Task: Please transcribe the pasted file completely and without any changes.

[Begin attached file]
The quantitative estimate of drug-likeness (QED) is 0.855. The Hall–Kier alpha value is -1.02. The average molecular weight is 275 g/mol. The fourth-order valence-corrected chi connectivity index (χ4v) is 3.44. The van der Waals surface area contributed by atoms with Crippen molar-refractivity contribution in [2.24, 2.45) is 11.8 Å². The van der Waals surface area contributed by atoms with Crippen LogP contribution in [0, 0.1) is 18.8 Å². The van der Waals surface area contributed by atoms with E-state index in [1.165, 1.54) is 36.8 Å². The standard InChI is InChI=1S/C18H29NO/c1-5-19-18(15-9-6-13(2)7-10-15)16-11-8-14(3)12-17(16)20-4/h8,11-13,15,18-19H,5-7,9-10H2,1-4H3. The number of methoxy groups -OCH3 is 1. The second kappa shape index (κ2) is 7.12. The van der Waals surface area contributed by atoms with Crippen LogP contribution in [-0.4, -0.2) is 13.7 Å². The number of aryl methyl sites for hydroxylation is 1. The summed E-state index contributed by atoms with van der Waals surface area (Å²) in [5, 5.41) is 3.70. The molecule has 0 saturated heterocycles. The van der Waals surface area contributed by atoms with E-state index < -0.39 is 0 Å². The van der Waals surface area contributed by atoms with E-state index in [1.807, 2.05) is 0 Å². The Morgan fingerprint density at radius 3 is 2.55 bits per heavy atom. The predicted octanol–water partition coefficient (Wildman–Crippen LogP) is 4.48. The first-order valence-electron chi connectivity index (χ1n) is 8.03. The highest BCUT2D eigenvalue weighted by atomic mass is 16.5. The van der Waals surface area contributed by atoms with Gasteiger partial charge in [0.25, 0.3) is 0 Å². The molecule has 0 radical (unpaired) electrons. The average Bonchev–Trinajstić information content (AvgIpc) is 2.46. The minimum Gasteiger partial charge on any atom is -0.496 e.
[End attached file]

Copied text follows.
The quantitative estimate of drug-likeness (QED) is 0.855. The Hall–Kier alpha value is -1.02. The average molecular weight is 275 g/mol. The fourth-order valence-corrected chi connectivity index (χ4v) is 3.44. The van der Waals surface area contributed by atoms with Crippen molar-refractivity contribution in [2.24, 2.45) is 11.8 Å². The van der Waals surface area contributed by atoms with Crippen LogP contribution in [0, 0.1) is 18.8 Å². The van der Waals surface area contributed by atoms with E-state index in [1.165, 1.54) is 36.8 Å². The standard InChI is InChI=1S/C18H29NO/c1-5-19-18(15-9-6-13(2)7-10-15)16-11-8-14(3)12-17(16)20-4/h8,11-13,15,18-19H,5-7,9-10H2,1-4H3. The number of methoxy groups -OCH3 is 1. The second kappa shape index (κ2) is 7.12. The van der Waals surface area contributed by atoms with Crippen LogP contribution in [-0.4, -0.2) is 13.7 Å². The number of aryl methyl sites for hydroxylation is 1. The summed E-state index contributed by atoms with van der Waals surface area (Å²) in [5, 5.41) is 3.70. The molecule has 0 saturated heterocycles. The van der Waals surface area contributed by atoms with E-state index < -0.39 is 0 Å². The van der Waals surface area contributed by atoms with E-state index in [1.807, 2.05) is 0 Å². The Morgan fingerprint density at radius 3 is 2.55 bits per heavy atom. The predicted octanol–water partition coefficient (Wildman–Crippen LogP) is 4.48. The first-order valence-electron chi connectivity index (χ1n) is 8.03. The highest BCUT2D eigenvalue weighted by atomic mass is 16.5. The van der Waals surface area contributed by atoms with Gasteiger partial charge in [0.25, 0.3) is 0 Å². The molecule has 0 radical (unpaired) electrons. The average Bonchev–Trinajstić information content (AvgIpc) is 2.46. The minimum Gasteiger partial charge on any atom is -0.496 e.